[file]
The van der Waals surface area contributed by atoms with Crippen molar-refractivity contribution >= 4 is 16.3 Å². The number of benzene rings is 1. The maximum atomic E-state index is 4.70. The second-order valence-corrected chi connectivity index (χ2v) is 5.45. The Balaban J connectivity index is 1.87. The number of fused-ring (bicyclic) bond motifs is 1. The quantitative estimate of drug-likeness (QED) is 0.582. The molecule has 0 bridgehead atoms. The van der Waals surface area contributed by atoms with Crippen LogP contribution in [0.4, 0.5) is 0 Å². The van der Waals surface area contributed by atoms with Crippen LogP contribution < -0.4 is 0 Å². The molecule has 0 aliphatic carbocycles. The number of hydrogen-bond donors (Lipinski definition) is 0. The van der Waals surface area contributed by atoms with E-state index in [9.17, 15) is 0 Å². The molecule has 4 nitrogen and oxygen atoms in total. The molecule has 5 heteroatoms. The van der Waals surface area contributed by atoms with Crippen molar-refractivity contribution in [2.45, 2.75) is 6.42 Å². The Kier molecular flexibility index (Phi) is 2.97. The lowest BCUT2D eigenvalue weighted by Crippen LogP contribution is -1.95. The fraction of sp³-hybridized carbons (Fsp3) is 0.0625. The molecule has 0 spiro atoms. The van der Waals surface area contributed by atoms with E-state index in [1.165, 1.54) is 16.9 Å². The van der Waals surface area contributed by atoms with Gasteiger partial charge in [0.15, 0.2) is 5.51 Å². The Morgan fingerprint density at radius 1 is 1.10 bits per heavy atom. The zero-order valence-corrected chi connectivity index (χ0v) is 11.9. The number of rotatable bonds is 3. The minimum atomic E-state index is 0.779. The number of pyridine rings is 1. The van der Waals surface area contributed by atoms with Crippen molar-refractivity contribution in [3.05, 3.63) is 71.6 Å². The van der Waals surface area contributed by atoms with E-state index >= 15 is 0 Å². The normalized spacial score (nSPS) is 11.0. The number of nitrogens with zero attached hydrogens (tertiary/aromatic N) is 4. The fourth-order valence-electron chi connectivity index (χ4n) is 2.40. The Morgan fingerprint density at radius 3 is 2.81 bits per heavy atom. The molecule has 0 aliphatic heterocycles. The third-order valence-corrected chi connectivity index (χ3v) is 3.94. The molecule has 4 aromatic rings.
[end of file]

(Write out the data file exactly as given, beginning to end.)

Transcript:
The van der Waals surface area contributed by atoms with Crippen molar-refractivity contribution >= 4 is 16.3 Å². The number of benzene rings is 1. The maximum atomic E-state index is 4.70. The second-order valence-corrected chi connectivity index (χ2v) is 5.45. The Balaban J connectivity index is 1.87. The number of fused-ring (bicyclic) bond motifs is 1. The quantitative estimate of drug-likeness (QED) is 0.582. The molecule has 0 bridgehead atoms. The van der Waals surface area contributed by atoms with Crippen LogP contribution in [0.4, 0.5) is 0 Å². The van der Waals surface area contributed by atoms with Crippen LogP contribution < -0.4 is 0 Å². The molecule has 0 aliphatic carbocycles. The number of hydrogen-bond donors (Lipinski definition) is 0. The van der Waals surface area contributed by atoms with E-state index in [9.17, 15) is 0 Å². The molecule has 4 nitrogen and oxygen atoms in total. The molecule has 5 heteroatoms. The van der Waals surface area contributed by atoms with Crippen molar-refractivity contribution in [2.45, 2.75) is 6.42 Å². The Kier molecular flexibility index (Phi) is 2.97. The lowest BCUT2D eigenvalue weighted by Crippen LogP contribution is -1.95. The fraction of sp³-hybridized carbons (Fsp3) is 0.0625. The molecule has 0 spiro atoms. The van der Waals surface area contributed by atoms with E-state index in [1.165, 1.54) is 16.9 Å². The van der Waals surface area contributed by atoms with Gasteiger partial charge in [0.15, 0.2) is 5.51 Å². The Morgan fingerprint density at radius 1 is 1.10 bits per heavy atom. The zero-order valence-corrected chi connectivity index (χ0v) is 11.9. The number of rotatable bonds is 3. The minimum atomic E-state index is 0.779. The number of pyridine rings is 1. The van der Waals surface area contributed by atoms with Crippen molar-refractivity contribution in [3.05, 3.63) is 71.6 Å². The van der Waals surface area contributed by atoms with E-state index >= 15 is 0 Å². The normalized spacial score (nSPS) is 11.0. The number of nitrogens with zero attached hydrogens (tertiary/aromatic N) is 4. The fourth-order valence-electron chi connectivity index (χ4n) is 2.40. The Morgan fingerprint density at radius 3 is 2.81 bits per heavy atom. The molecule has 0 aliphatic heterocycles. The third-order valence-corrected chi connectivity index (χ3v) is 3.94. The molecule has 4 aromatic rings.